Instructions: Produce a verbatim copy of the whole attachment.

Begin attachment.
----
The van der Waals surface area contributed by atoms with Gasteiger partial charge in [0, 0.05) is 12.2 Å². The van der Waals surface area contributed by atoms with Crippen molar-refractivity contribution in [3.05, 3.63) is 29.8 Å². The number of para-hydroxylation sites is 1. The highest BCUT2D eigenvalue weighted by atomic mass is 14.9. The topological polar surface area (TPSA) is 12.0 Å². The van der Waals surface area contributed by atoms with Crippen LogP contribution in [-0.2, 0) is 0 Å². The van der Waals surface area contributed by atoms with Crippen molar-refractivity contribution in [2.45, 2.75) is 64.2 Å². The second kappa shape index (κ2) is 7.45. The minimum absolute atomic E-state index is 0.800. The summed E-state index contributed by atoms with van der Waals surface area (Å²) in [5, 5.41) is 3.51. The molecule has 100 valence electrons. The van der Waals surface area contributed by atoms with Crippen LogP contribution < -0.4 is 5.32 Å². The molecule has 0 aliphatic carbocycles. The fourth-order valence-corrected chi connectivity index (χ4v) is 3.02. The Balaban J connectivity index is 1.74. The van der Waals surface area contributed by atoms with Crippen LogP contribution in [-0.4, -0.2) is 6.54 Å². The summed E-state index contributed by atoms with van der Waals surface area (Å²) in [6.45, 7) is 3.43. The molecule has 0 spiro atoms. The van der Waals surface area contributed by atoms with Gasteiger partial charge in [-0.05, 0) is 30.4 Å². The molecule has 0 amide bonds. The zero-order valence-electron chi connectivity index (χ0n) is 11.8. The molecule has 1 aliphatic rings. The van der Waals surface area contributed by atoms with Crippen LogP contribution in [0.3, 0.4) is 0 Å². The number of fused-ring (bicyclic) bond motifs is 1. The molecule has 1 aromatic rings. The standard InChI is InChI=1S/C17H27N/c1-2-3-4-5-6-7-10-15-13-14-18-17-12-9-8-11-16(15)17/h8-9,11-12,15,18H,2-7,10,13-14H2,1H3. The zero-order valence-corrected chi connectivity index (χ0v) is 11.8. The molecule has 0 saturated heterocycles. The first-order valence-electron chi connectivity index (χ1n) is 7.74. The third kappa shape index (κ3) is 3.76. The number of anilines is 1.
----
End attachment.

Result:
The van der Waals surface area contributed by atoms with Gasteiger partial charge in [0, 0.05) is 12.2 Å². The van der Waals surface area contributed by atoms with Crippen molar-refractivity contribution in [3.05, 3.63) is 29.8 Å². The number of para-hydroxylation sites is 1. The highest BCUT2D eigenvalue weighted by atomic mass is 14.9. The topological polar surface area (TPSA) is 12.0 Å². The van der Waals surface area contributed by atoms with Crippen LogP contribution in [-0.2, 0) is 0 Å². The van der Waals surface area contributed by atoms with Crippen molar-refractivity contribution in [2.45, 2.75) is 64.2 Å². The second kappa shape index (κ2) is 7.45. The minimum absolute atomic E-state index is 0.800. The summed E-state index contributed by atoms with van der Waals surface area (Å²) in [5, 5.41) is 3.51. The molecule has 100 valence electrons. The van der Waals surface area contributed by atoms with Crippen LogP contribution < -0.4 is 5.32 Å². The molecule has 0 aliphatic carbocycles. The fourth-order valence-corrected chi connectivity index (χ4v) is 3.02. The Balaban J connectivity index is 1.74. The van der Waals surface area contributed by atoms with Crippen LogP contribution in [-0.4, -0.2) is 6.54 Å². The summed E-state index contributed by atoms with van der Waals surface area (Å²) in [6.45, 7) is 3.43. The molecule has 0 spiro atoms. The van der Waals surface area contributed by atoms with Gasteiger partial charge in [-0.05, 0) is 30.4 Å². The molecule has 0 amide bonds. The zero-order valence-electron chi connectivity index (χ0n) is 11.8. The molecule has 1 aliphatic rings. The van der Waals surface area contributed by atoms with Crippen LogP contribution in [0.3, 0.4) is 0 Å². The number of fused-ring (bicyclic) bond motifs is 1. The molecule has 1 aromatic rings. The standard InChI is InChI=1S/C17H27N/c1-2-3-4-5-6-7-10-15-13-14-18-17-12-9-8-11-16(15)17/h8-9,11-12,15,18H,2-7,10,13-14H2,1H3. The zero-order valence-corrected chi connectivity index (χ0v) is 11.8. The molecule has 0 saturated heterocycles. The first-order valence-electron chi connectivity index (χ1n) is 7.74. The third kappa shape index (κ3) is 3.76. The number of anilines is 1.